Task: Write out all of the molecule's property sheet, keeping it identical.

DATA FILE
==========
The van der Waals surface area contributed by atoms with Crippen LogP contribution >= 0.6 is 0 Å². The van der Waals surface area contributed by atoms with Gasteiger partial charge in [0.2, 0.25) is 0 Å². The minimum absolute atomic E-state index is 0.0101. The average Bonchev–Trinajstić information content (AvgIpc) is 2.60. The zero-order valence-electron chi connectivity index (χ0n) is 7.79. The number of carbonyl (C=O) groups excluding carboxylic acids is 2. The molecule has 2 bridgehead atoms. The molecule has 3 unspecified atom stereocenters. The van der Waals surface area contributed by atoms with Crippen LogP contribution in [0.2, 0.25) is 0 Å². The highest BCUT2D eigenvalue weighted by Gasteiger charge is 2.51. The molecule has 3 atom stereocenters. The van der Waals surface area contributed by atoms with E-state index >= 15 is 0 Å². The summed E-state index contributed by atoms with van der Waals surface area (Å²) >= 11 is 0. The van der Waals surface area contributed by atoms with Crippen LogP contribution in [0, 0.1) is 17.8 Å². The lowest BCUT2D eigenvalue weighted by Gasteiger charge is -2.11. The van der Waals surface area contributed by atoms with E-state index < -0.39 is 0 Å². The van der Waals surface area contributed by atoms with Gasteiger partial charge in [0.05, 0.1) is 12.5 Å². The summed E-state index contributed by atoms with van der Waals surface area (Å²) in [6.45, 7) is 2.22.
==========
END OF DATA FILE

The van der Waals surface area contributed by atoms with Crippen LogP contribution >= 0.6 is 0 Å². The van der Waals surface area contributed by atoms with Gasteiger partial charge in [0.2, 0.25) is 0 Å². The minimum absolute atomic E-state index is 0.0101. The average Bonchev–Trinajstić information content (AvgIpc) is 2.60. The zero-order valence-electron chi connectivity index (χ0n) is 7.79. The number of carbonyl (C=O) groups excluding carboxylic acids is 2. The molecule has 2 bridgehead atoms. The molecule has 3 unspecified atom stereocenters. The van der Waals surface area contributed by atoms with Crippen LogP contribution in [0.2, 0.25) is 0 Å². The highest BCUT2D eigenvalue weighted by Gasteiger charge is 2.51. The molecule has 3 atom stereocenters. The van der Waals surface area contributed by atoms with E-state index >= 15 is 0 Å². The summed E-state index contributed by atoms with van der Waals surface area (Å²) >= 11 is 0. The van der Waals surface area contributed by atoms with Crippen LogP contribution in [0, 0.1) is 17.8 Å². The lowest BCUT2D eigenvalue weighted by Gasteiger charge is -2.11. The van der Waals surface area contributed by atoms with E-state index < -0.39 is 0 Å². The van der Waals surface area contributed by atoms with Gasteiger partial charge in [0.05, 0.1) is 12.5 Å². The summed E-state index contributed by atoms with van der Waals surface area (Å²) in [6.45, 7) is 2.22.